Many of these devices are constrained by physical resources (CPU, memory) as
well as available input (small numeric keypads) not to mention the fact that
they are sending data over unprotected wireless networks.
Providing a way to strongly authenticate these users without installing cryptographic tokens, without requiring long random passwords and without requiring third-party involvement is extremely valuable. Also the ability to provide a consistent authentication mechanism across these channels is ideal for e-business vendors and enterprise systems targeting multiple channels. For cellular phones, PDAs, and set top boxes, a J2ME application could provide the smart client software. Ideally, SRP could be built into the protocol layer itself (see Obstacles to Endorsement below for more details).
Growing Acceptance in the Industry
acceptance by a number of the big players in the field is promising.
o JBoss (www.jboss.org) , makers of the
leading open-source J2EE application server, now contains an implementation
of SRP in its security extension, JBossSX (for JBoss 2.4 and higher). The
implementation is protocol-independent but defaults to RMI.
Cryptix, a provider of open-source cryptographic toolkits, offers an open
source Java implementation of SRP SASL. SourceForge is doing development although
it is still a Cryptix project. It provides authentication support for connection-based
protocols based on SASL (Simple Authentication and Security Layer) RFC 2222.
It is often used with popular Internet protocols such as POP3, IMAP, SMTP,
(web site containing draft for SRP implementation of SASL mechanism).
Acceptance of the SASL into the Java programming language is pending.
The Java Community Process accepted the final draft of the JSR 28 in March,
2002. In September 2002, a maintenance update (the first maintenance release)
was proposed (version 1.1). It should be fully integrated into a future
release of the JDK.
Large selection of telnet software products, both commercial and open source,
that support SRP, including a Java Telnet Applet enabling the user to authenticate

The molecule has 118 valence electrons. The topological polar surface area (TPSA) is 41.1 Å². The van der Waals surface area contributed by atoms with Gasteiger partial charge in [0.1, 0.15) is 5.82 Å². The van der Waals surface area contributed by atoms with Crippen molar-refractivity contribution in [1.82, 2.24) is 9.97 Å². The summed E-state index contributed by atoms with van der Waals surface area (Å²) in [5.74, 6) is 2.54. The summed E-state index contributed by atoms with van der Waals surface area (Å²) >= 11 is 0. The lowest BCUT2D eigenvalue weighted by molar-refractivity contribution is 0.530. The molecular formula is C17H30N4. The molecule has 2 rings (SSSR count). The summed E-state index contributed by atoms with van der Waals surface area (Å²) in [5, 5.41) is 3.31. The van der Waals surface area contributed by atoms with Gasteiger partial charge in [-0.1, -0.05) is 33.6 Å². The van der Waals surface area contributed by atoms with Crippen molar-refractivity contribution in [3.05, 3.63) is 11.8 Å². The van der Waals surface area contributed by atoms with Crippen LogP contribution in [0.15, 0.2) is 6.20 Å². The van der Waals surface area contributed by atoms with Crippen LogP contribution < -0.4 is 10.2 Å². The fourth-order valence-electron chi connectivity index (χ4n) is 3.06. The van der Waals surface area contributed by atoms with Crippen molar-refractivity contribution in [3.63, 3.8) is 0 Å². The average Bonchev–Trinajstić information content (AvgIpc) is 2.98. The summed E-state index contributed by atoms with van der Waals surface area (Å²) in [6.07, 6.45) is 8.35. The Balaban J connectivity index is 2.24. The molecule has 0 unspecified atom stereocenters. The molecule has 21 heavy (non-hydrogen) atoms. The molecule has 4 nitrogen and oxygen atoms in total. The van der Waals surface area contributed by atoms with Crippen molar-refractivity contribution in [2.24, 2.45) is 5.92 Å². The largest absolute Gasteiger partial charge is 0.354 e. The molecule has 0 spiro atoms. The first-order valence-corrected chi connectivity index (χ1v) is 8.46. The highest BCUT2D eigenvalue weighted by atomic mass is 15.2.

via SRP in a telnet session initiated from within a web browser. All remaining
communication between the applet and the server are over telnet rather than
HTTP, but it does allow a web user to be authenticated via SRP.
The data points above are testimony to the future of SRP, however there are still some obstacles to overcome before widespread acceptance.
concludes Part One of a two-part article.
Two will discuss Obstacles to Acceptance of SRP and how they can be overcome.
Coulson is a Software Architect at Cysive, Inc. where
she works in Product Development on the Cymbio Interaction Server.
Brenda is a Sun Certified Java Programmer and Java Developer,
and holds a BS degree from James Madison University.
Brenda may be reached
Dictionary Attack is a term used to describe an attack on
the password storage. Typically, the attacker sniffs the encrypted password
from storage or the network and then tries to guess the associated plain-text
password by trying all permutations (something easily done today by a computer
EKE is Encrypted Key Exchange developed by Steve Bellovin
and Michael Merritt of Bell Labs in 1992.
A-EKE is an augmented version of EKE
B-EKE is the second augmented version of EKE
DH-EKE Diffie-Hellman Encrypted Key Exchange
SRP is Secure Remote Password
SPEKE is Simple Password Exponential Key Exchange
ZKPP Zero Knowledge Password Proof